Monday, September 25, 2017
Lochiel Ogle was born with a red-wine birthmark--and it put her life in jeopardy from the moment she entered the world. Mountain folks called it "the mark of the devil," and for all the evil that has plagued her nineteen-year existence, Lochiel is ready to believe that is true. And the evil surely took control of the mind of the boy who stole her as an infant, bringing her home for his mother to raise.
Abused and abandoned by the only people she knows as family, Lochiel is rescued by a peddler and given the first glimpse of love she has ever known. The truth of her past is gradually revealed as is the fact that she is still hunted by a brother driven to see her dead. Unsure if there's anyone she can truly trust, Lochiel is faced with a series of choices: Will she continue to run for escape or will she face her past and accept the heartbreaking secrets it reveals? Which will truly free her?
Set in the wild and beautiful Appalachian Mountains of nineteenth-century East Tennessee, Liar's Winter is an unflinching yet inspirational exploration of prejudice and choice.
What a great book! I loved everything about it…the setting, the characters, the storyline…amazing. People in that era believed a birthmark was a sign of the devil marking the baby and they were afraid of that person. How terribly sad for a child growing up to think she belonged to the devil, people being afraid of her for fear of being hexed.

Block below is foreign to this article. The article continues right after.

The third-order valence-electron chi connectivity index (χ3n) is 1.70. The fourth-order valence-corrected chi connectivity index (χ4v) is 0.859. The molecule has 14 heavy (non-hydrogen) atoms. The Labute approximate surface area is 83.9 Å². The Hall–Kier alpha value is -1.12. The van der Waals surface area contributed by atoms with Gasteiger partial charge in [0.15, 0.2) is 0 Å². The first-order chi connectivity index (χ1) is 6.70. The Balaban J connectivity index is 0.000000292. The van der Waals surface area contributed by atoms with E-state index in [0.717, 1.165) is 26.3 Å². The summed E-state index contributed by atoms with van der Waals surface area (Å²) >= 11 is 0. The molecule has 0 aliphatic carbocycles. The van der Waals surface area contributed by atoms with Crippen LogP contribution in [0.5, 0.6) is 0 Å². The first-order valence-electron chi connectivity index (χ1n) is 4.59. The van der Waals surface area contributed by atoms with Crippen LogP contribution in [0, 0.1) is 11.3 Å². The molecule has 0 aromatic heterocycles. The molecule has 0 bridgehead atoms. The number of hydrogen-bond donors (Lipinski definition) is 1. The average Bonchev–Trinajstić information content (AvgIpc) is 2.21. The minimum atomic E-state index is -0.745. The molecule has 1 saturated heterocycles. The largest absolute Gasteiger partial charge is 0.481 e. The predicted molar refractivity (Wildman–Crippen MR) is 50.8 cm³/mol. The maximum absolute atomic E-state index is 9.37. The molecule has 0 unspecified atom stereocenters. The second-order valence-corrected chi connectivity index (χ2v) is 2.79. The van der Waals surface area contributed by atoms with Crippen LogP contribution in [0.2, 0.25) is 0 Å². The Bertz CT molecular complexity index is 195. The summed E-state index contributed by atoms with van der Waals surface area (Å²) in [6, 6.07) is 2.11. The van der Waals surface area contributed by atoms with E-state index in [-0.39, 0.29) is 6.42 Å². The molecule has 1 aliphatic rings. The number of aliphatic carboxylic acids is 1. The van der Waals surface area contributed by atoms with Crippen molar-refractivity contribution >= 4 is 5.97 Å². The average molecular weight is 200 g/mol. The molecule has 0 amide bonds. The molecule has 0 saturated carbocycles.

Lochiel’s worst enemy is her brother who vowed to kill her because of a port wine birthmark on her face, the misery this child went through makes one shudder to think about. Thankfully, Lochiel has someone that will try to help hide her from this threat on her life.
This is a wonderfully written novel that kept me reading every chance I could. If you have an interest in the Appalachians, the early 1900’s, or are just looking for a weekend read this is the book for you.
I received a copy of this book free from the publisher in exchange for an honest review.
Posted by Anonymous at 5:00:00 AM
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Oh this sounds like a good one. :)
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